Science illiteracy is a factor
    Anti-science is only a part of the social rejection of information
    The public is easily swayed by rhetoric and deliberate deception.
    Call for more scientists to be active in countering these views
    What happens when society doesn’t use science-based knowledge to inform their decision? People suffer. (Sherman)
  • Bibliography
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    Bauer, H. (1996). The Anti-science phenomenon in science & technology studies. Science Studies, 9(1), 34-49.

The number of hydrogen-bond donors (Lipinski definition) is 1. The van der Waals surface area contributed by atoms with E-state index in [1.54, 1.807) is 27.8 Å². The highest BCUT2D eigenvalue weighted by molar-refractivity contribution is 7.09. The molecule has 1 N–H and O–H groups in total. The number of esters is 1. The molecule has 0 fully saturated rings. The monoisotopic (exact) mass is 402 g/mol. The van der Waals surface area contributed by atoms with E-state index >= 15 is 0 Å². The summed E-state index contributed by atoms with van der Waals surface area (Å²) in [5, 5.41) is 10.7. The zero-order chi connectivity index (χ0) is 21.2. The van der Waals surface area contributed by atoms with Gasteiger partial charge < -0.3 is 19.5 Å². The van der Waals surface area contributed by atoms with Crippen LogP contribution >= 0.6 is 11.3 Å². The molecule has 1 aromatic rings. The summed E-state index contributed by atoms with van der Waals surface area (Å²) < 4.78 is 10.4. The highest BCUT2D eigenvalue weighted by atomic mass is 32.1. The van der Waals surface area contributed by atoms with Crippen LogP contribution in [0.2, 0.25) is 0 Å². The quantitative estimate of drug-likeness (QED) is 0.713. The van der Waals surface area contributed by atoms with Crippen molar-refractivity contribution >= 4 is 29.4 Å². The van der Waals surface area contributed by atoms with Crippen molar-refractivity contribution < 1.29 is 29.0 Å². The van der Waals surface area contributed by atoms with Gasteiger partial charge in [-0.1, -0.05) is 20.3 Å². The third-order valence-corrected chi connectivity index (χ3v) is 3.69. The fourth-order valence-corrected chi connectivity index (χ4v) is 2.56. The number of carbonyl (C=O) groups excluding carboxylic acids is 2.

Borlaug, N. (2000). Ending world hunger: the promise of biotechnology and the threat of antiscience zealotry. Plant Physiology, 124(2), 487-490.
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    Broder, John. (2010, March 2). Scientists taking steps to defend work on climate. New York Times.